Human bodies are equipped with an immune system that fights infection. “It produces chemicals and releases cells called macrophages that swallow these foreign organisms, thereby protecting us,” says Dr Rajeeva Moger, Senior Consultant Physician, Apollo Hospitals, Bengaluru. But not everyone has a strong immune system and such people are the immunocompromised. “Their body may not produce enough chemicals and macrophages to fight the infection and so they are more likely to get an infection,” he explains.
Many factors can make one immunocompromised. It can be diseases, treatments or age. “People having diabetes, kidney failure, HIV and cancer are immunocompromised. So are those undergoing treatment after organ transplant or cancer and those who take steroid medication. Babies and the elderly also have a weak immune system. But immunity can bounce back for a person who has HIV under control or if he is cured of cancer and no longer under treatment,” explains Dr Moger.
Now, in the time of the COVID-19 pandemic, the immunocompromised are at a higher risk. He warns that people with lung issues like asthma or bronchitis have a higher chance of complication if they contract the disease. “COVID-19 affects the lungs and theirs are hypersensitive with a low oxygen diffusion capacity. Therefore, they should be extra careful. They should maintain distancing norms and wash their hands with soap and water regularly.”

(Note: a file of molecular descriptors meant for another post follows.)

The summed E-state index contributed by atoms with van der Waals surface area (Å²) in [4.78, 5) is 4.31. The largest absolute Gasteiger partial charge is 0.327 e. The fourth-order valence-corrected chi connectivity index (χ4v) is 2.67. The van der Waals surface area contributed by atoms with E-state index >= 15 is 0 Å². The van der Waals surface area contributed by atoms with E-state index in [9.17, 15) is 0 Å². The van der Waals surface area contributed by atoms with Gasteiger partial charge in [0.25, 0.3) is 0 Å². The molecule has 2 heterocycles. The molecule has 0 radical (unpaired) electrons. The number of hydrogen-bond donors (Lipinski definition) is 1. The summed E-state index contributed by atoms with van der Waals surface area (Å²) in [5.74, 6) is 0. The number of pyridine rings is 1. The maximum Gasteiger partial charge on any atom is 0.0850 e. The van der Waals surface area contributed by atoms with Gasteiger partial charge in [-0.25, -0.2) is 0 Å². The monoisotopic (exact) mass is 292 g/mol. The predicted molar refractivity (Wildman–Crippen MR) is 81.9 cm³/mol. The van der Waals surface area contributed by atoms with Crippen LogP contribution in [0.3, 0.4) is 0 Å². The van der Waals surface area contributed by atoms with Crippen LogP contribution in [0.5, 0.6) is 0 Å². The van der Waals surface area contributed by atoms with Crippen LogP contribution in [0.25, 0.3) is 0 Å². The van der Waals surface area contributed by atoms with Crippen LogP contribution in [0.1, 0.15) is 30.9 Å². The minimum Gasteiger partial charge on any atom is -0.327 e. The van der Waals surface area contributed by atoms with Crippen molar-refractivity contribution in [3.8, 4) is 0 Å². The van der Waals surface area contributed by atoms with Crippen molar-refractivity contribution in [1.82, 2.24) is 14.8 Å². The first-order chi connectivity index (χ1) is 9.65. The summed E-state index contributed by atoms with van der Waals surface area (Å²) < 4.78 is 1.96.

Though there is nothing much that can be done to drastically improve the immunity within a short time, there are lifestyle changes that we can make. “Have a balanced diet rich in micronutrients (fruits and veggies). Sleep for six to seven hours a day, do regular exercise. Also, drink at least two litres of water every day. It is also important to maintain personal hygiene and to keep one’s surroundings clean,” he says.
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